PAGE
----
Campaigners demand work halts at Killiecrankie battleground

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Members of the Soliders of Killiecrankie group and others at the battlefield site.

Transport Scotland has been criticised for carrying out work at the scene of an historic Jacobite battleground despite warnings the remains of dead soldiers could be buried nearby.

The site investigation operation at Killiecrankie is part of the Scottish Government’s £3 billion plan to dual the A9 between Perth and Inverness.

But campaigners claimed the favoured route will lead to the “destruction” of the ancient battlefield where Jacobites and government troops clashed in 1689.

Historic Environment Scotland (HES) recently stepped into the row, claiming Transport Scotland had not provided “sufficient evidence” to ensure that the battlefield had been “taken fully into account” in the design for the A9 work.

It is not known where the 2,000 men who died during the battle were buried, but HES notes “there is a possibility for the pits identified by geographical surveys in 2016 to be highly significant features such as burial pits.”

The Soliders of Killiecrankie, a historical re-enactment group, said it was “disturbing” that work is ongoing at the site, despite the heritage watchdog’s warning.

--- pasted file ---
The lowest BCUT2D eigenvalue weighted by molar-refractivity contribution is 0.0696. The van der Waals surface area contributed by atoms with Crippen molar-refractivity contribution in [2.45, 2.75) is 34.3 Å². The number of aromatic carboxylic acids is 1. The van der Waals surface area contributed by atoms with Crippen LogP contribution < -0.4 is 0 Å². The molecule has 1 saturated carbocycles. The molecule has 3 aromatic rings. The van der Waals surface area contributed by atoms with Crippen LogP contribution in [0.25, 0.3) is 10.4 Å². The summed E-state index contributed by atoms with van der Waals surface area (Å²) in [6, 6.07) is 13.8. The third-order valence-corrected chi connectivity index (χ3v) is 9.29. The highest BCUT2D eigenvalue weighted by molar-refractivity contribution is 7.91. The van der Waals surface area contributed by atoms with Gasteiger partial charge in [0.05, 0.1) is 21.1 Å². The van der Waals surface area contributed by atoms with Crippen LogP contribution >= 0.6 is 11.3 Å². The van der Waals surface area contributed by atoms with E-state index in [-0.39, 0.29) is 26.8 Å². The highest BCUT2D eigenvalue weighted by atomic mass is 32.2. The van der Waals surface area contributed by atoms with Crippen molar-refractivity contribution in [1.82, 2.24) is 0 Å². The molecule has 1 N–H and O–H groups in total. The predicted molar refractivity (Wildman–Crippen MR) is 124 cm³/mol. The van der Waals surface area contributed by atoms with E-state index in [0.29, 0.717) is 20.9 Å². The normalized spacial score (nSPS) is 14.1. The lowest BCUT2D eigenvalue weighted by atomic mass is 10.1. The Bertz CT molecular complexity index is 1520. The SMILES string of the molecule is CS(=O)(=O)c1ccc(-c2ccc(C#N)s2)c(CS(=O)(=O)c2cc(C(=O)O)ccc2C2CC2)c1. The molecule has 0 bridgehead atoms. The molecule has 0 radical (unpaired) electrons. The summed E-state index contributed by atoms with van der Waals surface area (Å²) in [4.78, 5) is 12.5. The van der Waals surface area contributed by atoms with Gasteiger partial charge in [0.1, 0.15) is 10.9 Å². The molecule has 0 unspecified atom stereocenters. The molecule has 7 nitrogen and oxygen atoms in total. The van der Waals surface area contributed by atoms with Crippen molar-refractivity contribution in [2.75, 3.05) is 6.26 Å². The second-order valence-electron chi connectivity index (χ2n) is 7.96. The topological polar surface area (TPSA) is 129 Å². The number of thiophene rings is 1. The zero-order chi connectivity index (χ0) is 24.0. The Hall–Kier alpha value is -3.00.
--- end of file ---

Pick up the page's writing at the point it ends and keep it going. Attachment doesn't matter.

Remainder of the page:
Chairman James Rattray said: “Soldiers of Killiecrankie are not opposed to the A9 going through the battlefield, but we want to see a proper assessment undertaken to ensure the least damage is done so that this nationally important site is preserved for future generations.”

He said he was disappointed to see “a huge digger trundling across Killiecrankie battlefield digging trenches several yards long and several feet deep”.

Mr Rattray said: “We do not understand why this work is going on. It is greatly disturbing to see continued damage being inflicted on Killiecrankie Battlefield without proper archaeological assessments having been made, as identified by HES.”

A petition against the preferred route has been signed by more than 2,000 people from across the globe.

Local SNP councillor Mike Williamson said: “The fact is that the public and statutory bodies have objected and they are still going ahead doing exploratory test pits without taking that on board.

“I am worried about sensitive archaeology, which could include human remains, being destroyed.”

A Transport Scotland spokesman said: “As the existing A9 already runs through the site of the battlefield, any of the dual carriageway widening options, for example widening the existing road on its northbound side or widening the existing road on its southbound side, will have some impact on the battlefield.

“We have therefore carefully developed our plans to dual the route between Killiecrankie to Glen Garry taking into account available research and specialist advice.”

He added: “We will now consider all comments received during the consultation period as we further develop our plans for this section of the A9.

“The route through the battlefield has been developed using the available interpretation of the battle.‎ ‎As for all the projects in this ambitious dualling programme, we have allowed for the need for a Public Local Inquiry, so should one be needed it will have no impact on the overall dualling programme’s completion date of 2025.”